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Words and pictures from some BC students recently in China…

Bell tower in Central Xian

Bell Tower in Central Xian (Carolyn Rock)

Street Caligrapher in Beijing

Street Calligrapher in Beijing (Lulu Wang)

 

What I remember [about Shanghai] the most is this incredible sense of discovery, of moving effortlessly through this wholly-foreign world that was gracefully unfolding before me... Everything was so new and so beautiful.  Even a sign on the street for a restaurant or a hair salon seemed to enrapture me.  I was so aware of everything around me. And this was refreshing because back home in Boston there is a lot of architectural beauty, but I don't really notice it that much.  I never stop and look up at buildings.  I go through my day to day routine and become bored so easily with it.  But here it was different.  It was almost too overwhelming, like a sensory overdrive.  I felt very much alive in Shanghai-- a feeling that is taken for granted way too easily and much too frequently.  I think that I will bring this feeling back to Boston.  Maybe this awareness won't be as powerful as in Shanghai, but it is a new realization that has changed my life and brought me out of the thought that I am always living in a routine.
Beth Totman, Shanghai, 2004

 

On the canals of Suzhou
On the canals of Suzhou (Lulu Wang)

 

I went to a poetry slam this week at this local cafe called "sculpting time". It's one of my favorite places EVER...last month was Chinese poetry slam, this month was English. It was great. They serve amazing rose & peppermint tea with whole rose buds in your tea. Pretty AND refreshing. The poetry readings were also good. Every Sunday we also have open mic at this lounge called “Lush". It’s a pretty interesting crowd. People perform in a variety of languages, which is so amazing. This one guy did a piece about things in Beijing getting "chaied" ('chai' meaning to tear down) to the tune of Don McLean's "American Pie". "Bye bye, Beijing's getting 'chaied'..." I find the combining of Chinese and English really odd…but hilarious. And his cover of McLean’s song? Well, it was quite touching…Really.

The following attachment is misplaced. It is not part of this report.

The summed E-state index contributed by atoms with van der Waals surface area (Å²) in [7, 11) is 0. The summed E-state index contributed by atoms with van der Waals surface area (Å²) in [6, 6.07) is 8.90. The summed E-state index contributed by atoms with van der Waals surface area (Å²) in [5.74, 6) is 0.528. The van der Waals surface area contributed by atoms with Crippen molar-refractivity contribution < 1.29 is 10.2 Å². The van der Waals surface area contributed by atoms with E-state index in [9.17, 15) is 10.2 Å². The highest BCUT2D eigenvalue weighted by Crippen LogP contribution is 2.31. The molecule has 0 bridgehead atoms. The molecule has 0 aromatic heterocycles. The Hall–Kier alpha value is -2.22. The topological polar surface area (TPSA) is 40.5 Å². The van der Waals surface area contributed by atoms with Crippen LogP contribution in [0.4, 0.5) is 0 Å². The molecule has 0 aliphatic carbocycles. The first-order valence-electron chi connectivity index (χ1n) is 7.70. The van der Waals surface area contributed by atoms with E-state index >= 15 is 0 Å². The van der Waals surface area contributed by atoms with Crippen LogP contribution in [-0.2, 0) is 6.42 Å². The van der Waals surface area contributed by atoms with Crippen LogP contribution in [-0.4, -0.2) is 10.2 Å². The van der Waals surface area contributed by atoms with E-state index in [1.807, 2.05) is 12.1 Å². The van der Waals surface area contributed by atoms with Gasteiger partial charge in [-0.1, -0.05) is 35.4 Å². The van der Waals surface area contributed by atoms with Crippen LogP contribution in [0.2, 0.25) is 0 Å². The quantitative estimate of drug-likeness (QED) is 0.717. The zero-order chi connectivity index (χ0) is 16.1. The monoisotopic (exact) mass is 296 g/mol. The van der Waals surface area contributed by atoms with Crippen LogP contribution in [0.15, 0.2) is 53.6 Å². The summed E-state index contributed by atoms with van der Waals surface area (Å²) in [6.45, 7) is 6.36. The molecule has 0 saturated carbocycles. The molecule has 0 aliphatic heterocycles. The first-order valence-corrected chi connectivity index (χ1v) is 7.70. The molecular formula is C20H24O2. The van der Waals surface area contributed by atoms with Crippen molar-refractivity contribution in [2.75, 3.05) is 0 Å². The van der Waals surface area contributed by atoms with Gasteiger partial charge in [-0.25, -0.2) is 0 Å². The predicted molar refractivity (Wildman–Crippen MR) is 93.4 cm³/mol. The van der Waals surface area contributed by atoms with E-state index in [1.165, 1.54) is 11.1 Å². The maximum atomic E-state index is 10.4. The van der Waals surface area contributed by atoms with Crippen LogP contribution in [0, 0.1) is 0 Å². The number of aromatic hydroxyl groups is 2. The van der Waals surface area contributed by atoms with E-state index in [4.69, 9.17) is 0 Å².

Lulu Wang, Beijing, 2003

 

The Great Wall

The Great Wall, “unreconstructed” (Carolyn Rock)

Gauard tower at the renovated Great Wall

Guard tower at the renovated Great Wall (Carolyn Rock)

 

We arranged with our hostel for a van to drop us off on Monday morning in one location and pick us up the next morning in another spot along the Great Wall.  We hiked the Wall, going up and down between guard towers for about 7 hours.  Parts of the wall have been restored and are relatively easy to walk but others have not and are so steep and crumbling it was like rock climbing, but without the ropes.  By 6:00 p.m. we picked a guard tower to use as our home for the night as we camped out illegally.  Once the sun went down it was pitch black and freezing cold.  We laid outside for a bit looking at the stars and then climbed into sleeping bags we rented from our hostel when it got too cold.  At 5:00 a.m. I woke everyone up and we hiked up to a higher spot along the wall and watched the sunrise.  While it was one of the most exhausting things I have ever done, it was definitely one of the most amazing experiences I have ever had.
Carolyn Rock, Shanghai, 2003

 

   
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China in Boston Culture and History China at BC Travel and Study Abroad
China in Boston Culture and History China at BC Travel and Study Abroad